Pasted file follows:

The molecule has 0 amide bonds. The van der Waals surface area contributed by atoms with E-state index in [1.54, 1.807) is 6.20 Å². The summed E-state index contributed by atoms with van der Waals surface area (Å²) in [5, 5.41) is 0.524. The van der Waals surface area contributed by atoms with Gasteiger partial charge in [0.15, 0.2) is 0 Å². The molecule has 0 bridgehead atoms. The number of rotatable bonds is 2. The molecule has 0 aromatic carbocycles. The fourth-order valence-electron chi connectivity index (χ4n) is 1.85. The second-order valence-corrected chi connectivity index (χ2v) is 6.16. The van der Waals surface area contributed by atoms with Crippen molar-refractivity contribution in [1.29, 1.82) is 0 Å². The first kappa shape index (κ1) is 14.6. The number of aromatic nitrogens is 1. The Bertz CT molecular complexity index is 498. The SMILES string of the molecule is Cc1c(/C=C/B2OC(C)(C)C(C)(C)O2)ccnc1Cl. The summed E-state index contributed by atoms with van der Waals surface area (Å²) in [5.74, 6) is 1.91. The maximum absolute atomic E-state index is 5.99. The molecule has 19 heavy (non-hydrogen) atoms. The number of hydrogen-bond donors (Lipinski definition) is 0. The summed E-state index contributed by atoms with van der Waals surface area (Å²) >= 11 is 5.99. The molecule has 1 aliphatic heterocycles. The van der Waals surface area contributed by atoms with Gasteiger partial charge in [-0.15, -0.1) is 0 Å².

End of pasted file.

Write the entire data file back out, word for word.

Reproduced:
The molecule has 0 amide bonds. The van der Waals surface area contributed by atoms with E-state index in [1.54, 1.807) is 6.20 Å². The summed E-state index contributed by atoms with van der Waals surface area (Å²) in [5, 5.41) is 0.524. The van der Waals surface area contributed by atoms with Gasteiger partial charge in [0.15, 0.2) is 0 Å². The molecule has 0 bridgehead atoms. The number of rotatable bonds is 2. The molecule has 0 aromatic carbocycles. The fourth-order valence-electron chi connectivity index (χ4n) is 1.85. The second-order valence-corrected chi connectivity index (χ2v) is 6.16. The van der Waals surface area contributed by atoms with Crippen molar-refractivity contribution in [1.29, 1.82) is 0 Å². The first kappa shape index (κ1) is 14.6. The number of aromatic nitrogens is 1. The Bertz CT molecular complexity index is 498. The SMILES string of the molecule is Cc1c(/C=C/B2OC(C)(C)C(C)(C)O2)ccnc1Cl. The summed E-state index contributed by atoms with van der Waals surface area (Å²) in [5.74, 6) is 1.91. The maximum absolute atomic E-state index is 5.99. The molecule has 19 heavy (non-hydrogen) atoms. The number of hydrogen-bond donors (Lipinski definition) is 0. The summed E-state index contributed by atoms with van der Waals surface area (Å²) >= 11 is 5.99. The molecule has 1 aliphatic heterocycles. The van der Waals surface area contributed by atoms with Gasteiger partial charge in [-0.15, -0.1) is 0 Å².